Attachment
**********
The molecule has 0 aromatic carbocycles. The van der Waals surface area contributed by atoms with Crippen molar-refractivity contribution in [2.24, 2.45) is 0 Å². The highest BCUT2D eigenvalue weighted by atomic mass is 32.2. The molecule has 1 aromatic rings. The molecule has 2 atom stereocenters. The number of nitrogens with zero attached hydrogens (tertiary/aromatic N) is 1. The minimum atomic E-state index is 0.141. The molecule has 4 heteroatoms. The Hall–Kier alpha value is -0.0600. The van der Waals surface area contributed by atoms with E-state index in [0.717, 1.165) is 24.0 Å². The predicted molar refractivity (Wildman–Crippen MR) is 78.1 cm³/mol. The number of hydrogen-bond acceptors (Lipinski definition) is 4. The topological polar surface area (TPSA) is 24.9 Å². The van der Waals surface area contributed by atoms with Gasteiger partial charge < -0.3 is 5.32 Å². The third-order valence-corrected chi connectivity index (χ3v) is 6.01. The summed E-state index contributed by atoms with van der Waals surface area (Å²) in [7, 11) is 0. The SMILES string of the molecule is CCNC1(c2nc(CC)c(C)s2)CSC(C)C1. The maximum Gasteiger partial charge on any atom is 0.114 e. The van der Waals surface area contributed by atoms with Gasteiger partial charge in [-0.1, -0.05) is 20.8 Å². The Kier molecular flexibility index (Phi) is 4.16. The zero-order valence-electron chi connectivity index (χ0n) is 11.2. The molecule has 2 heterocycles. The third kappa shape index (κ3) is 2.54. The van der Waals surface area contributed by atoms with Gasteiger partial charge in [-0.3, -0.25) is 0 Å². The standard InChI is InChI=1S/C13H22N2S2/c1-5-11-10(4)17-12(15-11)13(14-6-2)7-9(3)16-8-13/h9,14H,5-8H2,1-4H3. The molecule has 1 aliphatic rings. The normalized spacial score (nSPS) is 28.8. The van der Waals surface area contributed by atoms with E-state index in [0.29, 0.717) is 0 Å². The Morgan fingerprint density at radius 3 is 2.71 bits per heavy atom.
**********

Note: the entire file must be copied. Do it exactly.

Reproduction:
The molecule has 0 aromatic carbocycles. The van der Waals surface area contributed by atoms with Crippen molar-refractivity contribution in [2.24, 2.45) is 0 Å². The highest BCUT2D eigenvalue weighted by atomic mass is 32.2. The molecule has 1 aromatic rings. The molecule has 2 atom stereocenters. The number of nitrogens with zero attached hydrogens (tertiary/aromatic N) is 1. The minimum atomic E-state index is 0.141. The molecule has 4 heteroatoms. The Hall–Kier alpha value is -0.0600. The van der Waals surface area contributed by atoms with E-state index in [0.717, 1.165) is 24.0 Å². The predicted molar refractivity (Wildman–Crippen MR) is 78.1 cm³/mol. The number of hydrogen-bond acceptors (Lipinski definition) is 4. The topological polar surface area (TPSA) is 24.9 Å². The van der Waals surface area contributed by atoms with Gasteiger partial charge < -0.3 is 5.32 Å². The third-order valence-corrected chi connectivity index (χ3v) is 6.01. The summed E-state index contributed by atoms with van der Waals surface area (Å²) in [7, 11) is 0. The SMILES string of the molecule is CCNC1(c2nc(CC)c(C)s2)CSC(C)C1. The maximum Gasteiger partial charge on any atom is 0.114 e. The van der Waals surface area contributed by atoms with Gasteiger partial charge in [-0.1, -0.05) is 20.8 Å². The Kier molecular flexibility index (Phi) is 4.16. The zero-order valence-electron chi connectivity index (χ0n) is 11.2. The molecule has 2 heterocycles. The third kappa shape index (κ3) is 2.54. The van der Waals surface area contributed by atoms with Gasteiger partial charge in [-0.3, -0.25) is 0 Å². The standard InChI is InChI=1S/C13H22N2S2/c1-5-11-10(4)17-12(15-11)13(14-6-2)7-9(3)16-8-13/h9,14H,5-8H2,1-4H3. The molecule has 1 aliphatic rings. The normalized spacial score (nSPS) is 28.8. The van der Waals surface area contributed by atoms with E-state index in [0.29, 0.717) is 0 Å². The Morgan fingerprint density at radius 3 is 2.71 bits per heavy atom.